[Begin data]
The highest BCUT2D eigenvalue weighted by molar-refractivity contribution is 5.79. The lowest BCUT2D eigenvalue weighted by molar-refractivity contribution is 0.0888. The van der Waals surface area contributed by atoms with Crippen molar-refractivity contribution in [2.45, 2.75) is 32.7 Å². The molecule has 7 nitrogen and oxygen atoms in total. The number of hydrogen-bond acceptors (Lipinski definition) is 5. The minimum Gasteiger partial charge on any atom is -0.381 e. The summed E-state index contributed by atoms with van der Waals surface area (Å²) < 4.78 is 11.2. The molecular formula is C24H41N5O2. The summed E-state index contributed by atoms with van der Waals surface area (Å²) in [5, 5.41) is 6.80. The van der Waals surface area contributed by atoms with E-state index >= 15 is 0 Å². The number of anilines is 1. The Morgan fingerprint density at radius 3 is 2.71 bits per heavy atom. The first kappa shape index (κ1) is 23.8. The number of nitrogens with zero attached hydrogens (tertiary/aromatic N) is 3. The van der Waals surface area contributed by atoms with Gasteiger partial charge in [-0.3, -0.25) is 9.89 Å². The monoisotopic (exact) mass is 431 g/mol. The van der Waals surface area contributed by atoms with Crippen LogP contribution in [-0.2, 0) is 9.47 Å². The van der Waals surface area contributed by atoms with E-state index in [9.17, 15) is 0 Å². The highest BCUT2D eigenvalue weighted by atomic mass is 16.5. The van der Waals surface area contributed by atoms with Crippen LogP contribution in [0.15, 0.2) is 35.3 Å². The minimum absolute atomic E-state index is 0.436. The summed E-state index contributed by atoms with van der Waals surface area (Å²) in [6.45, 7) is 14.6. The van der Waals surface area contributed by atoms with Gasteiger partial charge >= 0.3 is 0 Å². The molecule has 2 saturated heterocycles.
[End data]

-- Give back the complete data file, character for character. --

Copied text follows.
The highest BCUT2D eigenvalue weighted by molar-refractivity contribution is 5.79. The lowest BCUT2D eigenvalue weighted by molar-refractivity contribution is 0.0888. The van der Waals surface area contributed by atoms with Crippen molar-refractivity contribution in [2.45, 2.75) is 32.7 Å². The molecule has 7 nitrogen and oxygen atoms in total. The number of hydrogen-bond acceptors (Lipinski definition) is 5. The minimum Gasteiger partial charge on any atom is -0.381 e. The summed E-state index contributed by atoms with van der Waals surface area (Å²) < 4.78 is 11.2. The molecular formula is C24H41N5O2. The summed E-state index contributed by atoms with van der Waals surface area (Å²) in [5, 5.41) is 6.80. The van der Waals surface area contributed by atoms with E-state index >= 15 is 0 Å². The number of anilines is 1. The Morgan fingerprint density at radius 3 is 2.71 bits per heavy atom. The first kappa shape index (κ1) is 23.8. The number of nitrogens with zero attached hydrogens (tertiary/aromatic N) is 3. The van der Waals surface area contributed by atoms with Gasteiger partial charge in [-0.3, -0.25) is 9.89 Å². The monoisotopic (exact) mass is 431 g/mol. The van der Waals surface area contributed by atoms with Crippen LogP contribution in [-0.2, 0) is 9.47 Å². The van der Waals surface area contributed by atoms with E-state index in [9.17, 15) is 0 Å². The highest BCUT2D eigenvalue weighted by atomic mass is 16.5. The van der Waals surface area contributed by atoms with Crippen LogP contribution in [0.15, 0.2) is 35.3 Å². The minimum absolute atomic E-state index is 0.436. The summed E-state index contributed by atoms with van der Waals surface area (Å²) in [6.45, 7) is 14.6. The van der Waals surface area contributed by atoms with Gasteiger partial charge >= 0.3 is 0 Å². The molecule has 2 saturated heterocycles.